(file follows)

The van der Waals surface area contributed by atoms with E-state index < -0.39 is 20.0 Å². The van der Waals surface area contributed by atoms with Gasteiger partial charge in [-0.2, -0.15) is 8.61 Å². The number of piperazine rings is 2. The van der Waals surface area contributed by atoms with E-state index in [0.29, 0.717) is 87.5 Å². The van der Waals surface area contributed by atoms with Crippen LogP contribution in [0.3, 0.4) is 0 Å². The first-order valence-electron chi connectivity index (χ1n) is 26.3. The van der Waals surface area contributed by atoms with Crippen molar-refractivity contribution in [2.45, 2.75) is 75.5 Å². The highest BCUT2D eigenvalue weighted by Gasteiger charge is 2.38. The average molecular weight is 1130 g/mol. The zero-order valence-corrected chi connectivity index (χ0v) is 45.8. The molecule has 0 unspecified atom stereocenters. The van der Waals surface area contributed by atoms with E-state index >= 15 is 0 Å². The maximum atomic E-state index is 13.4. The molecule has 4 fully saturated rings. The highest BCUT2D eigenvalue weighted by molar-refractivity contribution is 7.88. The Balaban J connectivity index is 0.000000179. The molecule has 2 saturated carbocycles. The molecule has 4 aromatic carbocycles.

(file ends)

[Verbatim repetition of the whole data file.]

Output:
The van der Waals surface area contributed by atoms with E-state index < -0.39 is 20.0 Å². The van der Waals surface area contributed by atoms with Gasteiger partial charge in [-0.2, -0.15) is 8.61 Å². The number of piperazine rings is 2. The van der Waals surface area contributed by atoms with E-state index in [0.29, 0.717) is 87.5 Å². The van der Waals surface area contributed by atoms with Crippen LogP contribution in [0.3, 0.4) is 0 Å². The first-order valence-electron chi connectivity index (χ1n) is 26.3. The van der Waals surface area contributed by atoms with Crippen molar-refractivity contribution in [2.45, 2.75) is 75.5 Å². The highest BCUT2D eigenvalue weighted by Gasteiger charge is 2.38. The average molecular weight is 1130 g/mol. The zero-order valence-corrected chi connectivity index (χ0v) is 45.8. The molecule has 0 unspecified atom stereocenters. The van der Waals surface area contributed by atoms with E-state index >= 15 is 0 Å². The maximum atomic E-state index is 13.4. The molecule has 4 fully saturated rings. The highest BCUT2D eigenvalue weighted by molar-refractivity contribution is 7.88. The Balaban J connectivity index is 0.000000179. The molecule has 2 saturated carbocycles. The molecule has 4 aromatic carbocycles.